Cookies on this website
We use cookies to ensure that we give you the best experience on our website. If you click 'Continue' we'll assume that you are happy to receive all cookies and you won't see this message again. Click 'Find out more' for information on how to change your cookie settings.

Gaucher disease is caused by the defective catabolism of the simple glycosphingolipid, glucosylceramide (GlcCer), due to mutations in the GBA1 gene which encodes for acid β-glucosidase (GCase), the lysosomal enzyme that degrades GlcCer. Today, Gaucher disease patients are routinely treated with recombinant GCase, in a treatment regimen known as enzyme replacement therapy (ERT). We now review the biochemical basis of ERT and discuss how this treatment has advanced since it was first pioneered by Dr. Roscoe Brady in the 1960s. We will place particular emphasis on the three dimensional structure of GCase, and subsequently discuss a relatively new treatment paradigm, substrate reduction therapy (SRT), in which GlcCer synthesis is partially inhibited, thus reducing its accumulation. Both of these approaches are based on studies and concepts developed by Dr. Brady over his remarkable research career spanning six decades.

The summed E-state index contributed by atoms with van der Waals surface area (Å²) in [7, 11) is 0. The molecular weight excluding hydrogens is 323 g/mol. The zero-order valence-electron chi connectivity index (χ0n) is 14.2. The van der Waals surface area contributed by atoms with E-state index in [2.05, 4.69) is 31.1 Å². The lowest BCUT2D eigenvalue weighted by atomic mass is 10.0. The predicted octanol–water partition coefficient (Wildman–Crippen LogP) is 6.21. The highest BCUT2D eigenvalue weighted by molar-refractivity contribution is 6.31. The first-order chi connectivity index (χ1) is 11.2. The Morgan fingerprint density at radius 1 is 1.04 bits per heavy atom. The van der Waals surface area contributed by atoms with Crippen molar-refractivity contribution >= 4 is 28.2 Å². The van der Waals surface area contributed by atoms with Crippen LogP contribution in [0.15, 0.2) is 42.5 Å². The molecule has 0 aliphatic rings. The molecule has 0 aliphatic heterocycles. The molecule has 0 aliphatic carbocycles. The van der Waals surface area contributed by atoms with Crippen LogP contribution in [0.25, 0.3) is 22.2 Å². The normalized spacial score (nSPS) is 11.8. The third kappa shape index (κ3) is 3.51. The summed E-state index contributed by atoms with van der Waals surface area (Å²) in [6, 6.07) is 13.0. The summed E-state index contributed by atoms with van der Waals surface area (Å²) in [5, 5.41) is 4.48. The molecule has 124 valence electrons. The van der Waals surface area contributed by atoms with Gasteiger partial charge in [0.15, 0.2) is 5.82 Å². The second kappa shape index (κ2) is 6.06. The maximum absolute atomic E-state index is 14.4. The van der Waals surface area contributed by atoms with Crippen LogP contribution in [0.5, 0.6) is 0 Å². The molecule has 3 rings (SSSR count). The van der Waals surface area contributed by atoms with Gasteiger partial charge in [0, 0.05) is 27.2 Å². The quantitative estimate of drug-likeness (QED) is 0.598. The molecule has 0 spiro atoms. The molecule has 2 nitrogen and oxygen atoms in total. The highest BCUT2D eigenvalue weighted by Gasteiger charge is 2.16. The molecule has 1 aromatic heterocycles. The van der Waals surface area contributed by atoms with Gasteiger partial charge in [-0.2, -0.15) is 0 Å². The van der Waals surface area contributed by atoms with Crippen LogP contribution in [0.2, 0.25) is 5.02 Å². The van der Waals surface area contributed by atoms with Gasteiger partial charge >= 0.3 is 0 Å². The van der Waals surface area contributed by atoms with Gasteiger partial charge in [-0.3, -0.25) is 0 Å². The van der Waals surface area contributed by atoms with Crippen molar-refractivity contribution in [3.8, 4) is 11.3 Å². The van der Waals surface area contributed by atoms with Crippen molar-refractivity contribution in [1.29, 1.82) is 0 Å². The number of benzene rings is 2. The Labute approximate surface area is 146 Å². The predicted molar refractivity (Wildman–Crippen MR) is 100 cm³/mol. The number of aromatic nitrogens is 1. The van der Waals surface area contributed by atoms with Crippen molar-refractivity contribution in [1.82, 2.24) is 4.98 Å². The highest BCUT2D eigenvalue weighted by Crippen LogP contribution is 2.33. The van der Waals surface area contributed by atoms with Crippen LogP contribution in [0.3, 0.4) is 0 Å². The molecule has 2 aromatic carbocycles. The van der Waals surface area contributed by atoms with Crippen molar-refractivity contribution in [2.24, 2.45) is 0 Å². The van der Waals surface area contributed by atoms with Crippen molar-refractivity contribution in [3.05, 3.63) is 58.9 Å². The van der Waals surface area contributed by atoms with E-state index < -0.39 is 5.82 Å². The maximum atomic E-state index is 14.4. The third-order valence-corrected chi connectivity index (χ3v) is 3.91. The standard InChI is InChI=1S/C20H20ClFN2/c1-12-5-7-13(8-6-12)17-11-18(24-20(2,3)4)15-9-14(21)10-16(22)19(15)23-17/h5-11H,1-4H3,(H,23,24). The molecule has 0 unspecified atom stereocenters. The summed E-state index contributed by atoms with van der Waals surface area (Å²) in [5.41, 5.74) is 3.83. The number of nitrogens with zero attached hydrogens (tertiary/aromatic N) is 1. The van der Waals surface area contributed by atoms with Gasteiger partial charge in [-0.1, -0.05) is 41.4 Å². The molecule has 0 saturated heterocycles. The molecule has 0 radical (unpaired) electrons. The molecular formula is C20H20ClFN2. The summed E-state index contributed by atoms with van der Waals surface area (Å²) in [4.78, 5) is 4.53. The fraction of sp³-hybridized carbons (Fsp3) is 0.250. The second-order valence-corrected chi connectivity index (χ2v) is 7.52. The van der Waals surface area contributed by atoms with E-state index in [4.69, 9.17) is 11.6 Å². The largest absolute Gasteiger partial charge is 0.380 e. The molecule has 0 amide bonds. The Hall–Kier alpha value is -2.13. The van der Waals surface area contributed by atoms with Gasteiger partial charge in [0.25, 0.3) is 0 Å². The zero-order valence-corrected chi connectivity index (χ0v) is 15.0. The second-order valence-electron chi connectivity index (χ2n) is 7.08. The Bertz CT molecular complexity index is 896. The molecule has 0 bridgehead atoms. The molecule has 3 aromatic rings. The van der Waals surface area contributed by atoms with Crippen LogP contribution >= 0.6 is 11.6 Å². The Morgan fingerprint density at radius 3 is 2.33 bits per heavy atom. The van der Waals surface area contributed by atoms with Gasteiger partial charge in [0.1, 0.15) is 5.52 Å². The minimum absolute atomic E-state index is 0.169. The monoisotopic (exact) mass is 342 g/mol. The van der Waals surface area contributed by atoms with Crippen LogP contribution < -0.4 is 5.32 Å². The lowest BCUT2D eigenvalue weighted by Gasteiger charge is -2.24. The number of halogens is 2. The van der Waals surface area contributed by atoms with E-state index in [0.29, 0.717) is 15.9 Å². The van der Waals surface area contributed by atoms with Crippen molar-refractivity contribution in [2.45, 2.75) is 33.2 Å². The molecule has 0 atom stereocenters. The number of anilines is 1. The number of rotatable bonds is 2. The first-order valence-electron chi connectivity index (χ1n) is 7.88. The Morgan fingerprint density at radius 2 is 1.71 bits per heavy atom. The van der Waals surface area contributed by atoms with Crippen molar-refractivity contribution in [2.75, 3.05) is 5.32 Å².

Original publication

DOI

10.1016/j.ymgme.2016.11.390

Type

Journal

Mol Genet Metab

Publication Date

01/2017

Volume

120

Pages

22 - 26

Keywords

Enzyme replacement therapy, Gaucher disease, Glucosylceramide, Substrate reduction therapy